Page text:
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MAXIMS AND OPINIONS,

MORAL, POLITICAL, AND ECONOMICAL.

MINISTERS OF STATE.

MINISTERS turning their backs on the reputation which properly belongs to them, aspire at the glory of being speculative writers. The duties of these two situations are, in general, directly opposite to each other. Speculators ought to be neutral. A minister cannot be so. He is to support the interest of the public as connected with that of his master.He is his master's trustee, advocate, attorney, and steward—and he is not to indulge in any speculation which contradicts that character or even detracts from its efficacy. Necker had an extreme thirst for this sort of glory; so had others; and this pursuit of a misplaced and misunderstood reputation, was one of the causes of the ruin of these ministers, and of their unhappy master.

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It is undoubtedly the business of ministers very much to consult the inclinations of the people, but they ought to take great care that they do not receive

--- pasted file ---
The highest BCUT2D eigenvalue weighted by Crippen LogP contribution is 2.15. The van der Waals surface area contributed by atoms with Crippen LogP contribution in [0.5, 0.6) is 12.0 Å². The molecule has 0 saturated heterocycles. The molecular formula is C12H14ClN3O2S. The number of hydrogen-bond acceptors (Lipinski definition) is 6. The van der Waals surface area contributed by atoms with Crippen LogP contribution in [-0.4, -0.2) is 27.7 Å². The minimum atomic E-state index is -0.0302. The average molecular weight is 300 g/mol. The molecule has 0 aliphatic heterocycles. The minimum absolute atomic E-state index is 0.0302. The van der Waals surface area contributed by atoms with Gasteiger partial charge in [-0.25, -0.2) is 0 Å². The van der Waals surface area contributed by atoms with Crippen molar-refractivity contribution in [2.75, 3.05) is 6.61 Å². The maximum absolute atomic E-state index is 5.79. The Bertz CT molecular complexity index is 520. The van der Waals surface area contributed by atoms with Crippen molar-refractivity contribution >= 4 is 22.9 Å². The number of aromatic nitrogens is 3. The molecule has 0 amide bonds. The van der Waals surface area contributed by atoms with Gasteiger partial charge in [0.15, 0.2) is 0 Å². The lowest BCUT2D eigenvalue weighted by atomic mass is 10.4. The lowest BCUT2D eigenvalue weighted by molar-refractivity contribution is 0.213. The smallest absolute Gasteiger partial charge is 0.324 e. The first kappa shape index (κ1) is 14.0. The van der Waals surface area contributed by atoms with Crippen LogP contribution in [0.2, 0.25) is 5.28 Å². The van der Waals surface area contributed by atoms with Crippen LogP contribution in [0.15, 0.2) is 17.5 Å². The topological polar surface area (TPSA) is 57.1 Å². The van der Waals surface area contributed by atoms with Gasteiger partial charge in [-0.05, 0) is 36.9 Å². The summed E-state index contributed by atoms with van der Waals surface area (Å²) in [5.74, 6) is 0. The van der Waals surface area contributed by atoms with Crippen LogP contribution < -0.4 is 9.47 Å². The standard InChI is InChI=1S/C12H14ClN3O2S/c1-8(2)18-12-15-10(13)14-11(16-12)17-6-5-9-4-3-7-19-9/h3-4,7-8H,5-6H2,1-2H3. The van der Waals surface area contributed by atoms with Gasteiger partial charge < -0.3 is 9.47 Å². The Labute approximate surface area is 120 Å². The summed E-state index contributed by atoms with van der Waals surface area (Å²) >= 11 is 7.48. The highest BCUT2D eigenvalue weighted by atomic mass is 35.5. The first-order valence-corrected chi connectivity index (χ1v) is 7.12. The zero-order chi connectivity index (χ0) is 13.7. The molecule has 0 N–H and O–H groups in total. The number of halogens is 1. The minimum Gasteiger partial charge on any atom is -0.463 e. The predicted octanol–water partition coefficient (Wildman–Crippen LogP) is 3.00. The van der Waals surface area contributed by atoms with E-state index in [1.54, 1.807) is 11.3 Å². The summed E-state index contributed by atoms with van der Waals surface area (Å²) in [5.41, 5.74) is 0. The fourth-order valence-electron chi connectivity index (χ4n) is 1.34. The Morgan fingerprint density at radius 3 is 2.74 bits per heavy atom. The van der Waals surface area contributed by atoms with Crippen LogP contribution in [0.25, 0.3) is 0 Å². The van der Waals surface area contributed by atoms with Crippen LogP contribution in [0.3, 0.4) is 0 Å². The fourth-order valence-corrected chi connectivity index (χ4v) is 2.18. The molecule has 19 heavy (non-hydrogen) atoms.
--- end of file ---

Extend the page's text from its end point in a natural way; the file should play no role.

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that inclination from the few persons who may happen to approach them. The petty interests of such gentlemen, their low conceptions of things, their fears arising from the danger to which the very arduous and critical situation of public affairs may expose their places; their apprehensions from the hazards to which the discontents of a few popular men at elections may expose their seats in parliament; all these causes trouble and confuse the representations which they make to ministers of the real temper of the nation. If ministers, instead of following the great indications of the constitution, proceed on such reports, they will take the whispers of a cabal for the voice of the people, and the counsels of imprudent timidity for the wisdom of a nation.

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It is no excuse at all for a minister, who at our desire, takes a measure contrary to our safety, that it is our own act. He who does not stay the hand of suicide, is guilty of murder. On our part I say, that to be instructed, is not to be degraded or enslaved. Information is an advantage to us; and we have a right to demand it. He that is bound to act in the dark cannot be said to act freely. When it appears evident to our governors that our desires and our interests are at variance, they ought not to gratify the former at the expence of the latter. Statesmen are placed on an eminence, that they may have a larger horizon than we can possibly command. They have a whole before them, which we can contemplate only in the parts, and often without the necessary relations. Ministers are not only our natural rulers but our natural guides. Reason clearly and manfully delivered,

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